COVID-19 has hit all sectors of the American economy hard, including the seafood industry. Two new studies show exactly how detrimental the pandemic has been to the country’s fishing industries.
A study conducted by Rutgers University and published in late December 2020 indicated that two-fifths of commercial fishermen operating in the region from Maine to North Carolina did not go fishing at all in the first half of the year. The study was based on a survey of 258 fishermen conducted from March to June 2020. Of those who did fish, nearly all said that their income had dropped compared to previous years.
The study also looked at landings of commercial species. The landings for some species, such as squid and scallops, decreased compared with previous years. The landings for species such as black sea bass and haddock were comparable to or higher than previous years. The data suggest that fishermen may have landed as many pounds this year as they had before the pandemic hit but were paid less.
The spread of the virus caused U.S. restaurants, where nearly 70% of seafood is traditionally consumed, to shut down, which then caused ripples within the seafood supply chain. While sales of seafood in grocery stores did increase during the early months of the pandemic, the price paid to fishermen largely did not.
The survey found that fishermen adopted a number of strategies to adapt to the pandemic. Strategies included selling their catch directly to consumers, participating in residential delivery programs and community-supported fishery programs or switching the species of fish they target.
The Rutgers study notes that “While we found that many fishermen kept fishing in the short-term, it will be necessary to study the longer-term impacts of the pandemic on the industry to understand whether this trend will continue.”
A broader report, issued by the National Marine Fisheries Service (NMFS) in January, reviewed the pandemic’s effect on the entire country’s commercial fishing and recreational charter boat sectors from January to July 2020.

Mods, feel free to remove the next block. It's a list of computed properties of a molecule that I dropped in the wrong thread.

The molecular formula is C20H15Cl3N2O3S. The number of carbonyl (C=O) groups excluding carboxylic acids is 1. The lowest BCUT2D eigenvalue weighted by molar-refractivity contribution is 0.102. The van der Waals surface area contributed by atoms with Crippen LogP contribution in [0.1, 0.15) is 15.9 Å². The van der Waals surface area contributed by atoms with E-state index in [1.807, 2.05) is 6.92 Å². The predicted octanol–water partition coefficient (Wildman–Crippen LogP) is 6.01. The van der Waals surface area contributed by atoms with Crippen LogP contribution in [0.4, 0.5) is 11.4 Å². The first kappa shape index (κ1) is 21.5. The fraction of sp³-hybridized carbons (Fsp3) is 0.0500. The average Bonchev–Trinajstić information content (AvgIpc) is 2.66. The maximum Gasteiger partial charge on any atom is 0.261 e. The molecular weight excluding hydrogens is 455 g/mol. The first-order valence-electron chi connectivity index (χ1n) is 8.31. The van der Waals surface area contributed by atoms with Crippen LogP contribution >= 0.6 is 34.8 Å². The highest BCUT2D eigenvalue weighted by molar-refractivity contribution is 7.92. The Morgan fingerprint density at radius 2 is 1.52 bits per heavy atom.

The data show that landings revenue fell in all areas of the country. Revenue from species such as tuna, salmon, and lobster fell between 30% and 80%. The report noted that grocery store sales of frozen and shelf-stable seafood products grew in the spring, but the increase had little impact on overall revenue to fishermen.
In the northeast, nearly every commercial fishery was affected. The report states, “Calendar year 2020 revenues exceeded baseline revenue during January and February but have been below baseline March to June for a cumulative difference of -$126 million. The majority of the cumulative reduction in 2020 revenues occurred in April and May (70%) of which $79 million was associated with reduced revenue from American lobster ($21 million) and sea scallops ($58 million).”
New England lobstermen experienced a sharp decrease in price paid for their harvests, according to the NMFS report. “… [L]obster prices were initially 13% above baseline average prices in January but declined by 39.6% to $4.82 per pound in March 2020 compared to an average of $7.99 per pound during March, 2015-2019. In June 2020 the average price per pound fell to $3.82 from a 2015-2019 June price of $5.29 per pound.” Only surf clam and ocean quahog prices remained at or slightly above the 2015-2019 baseline prices.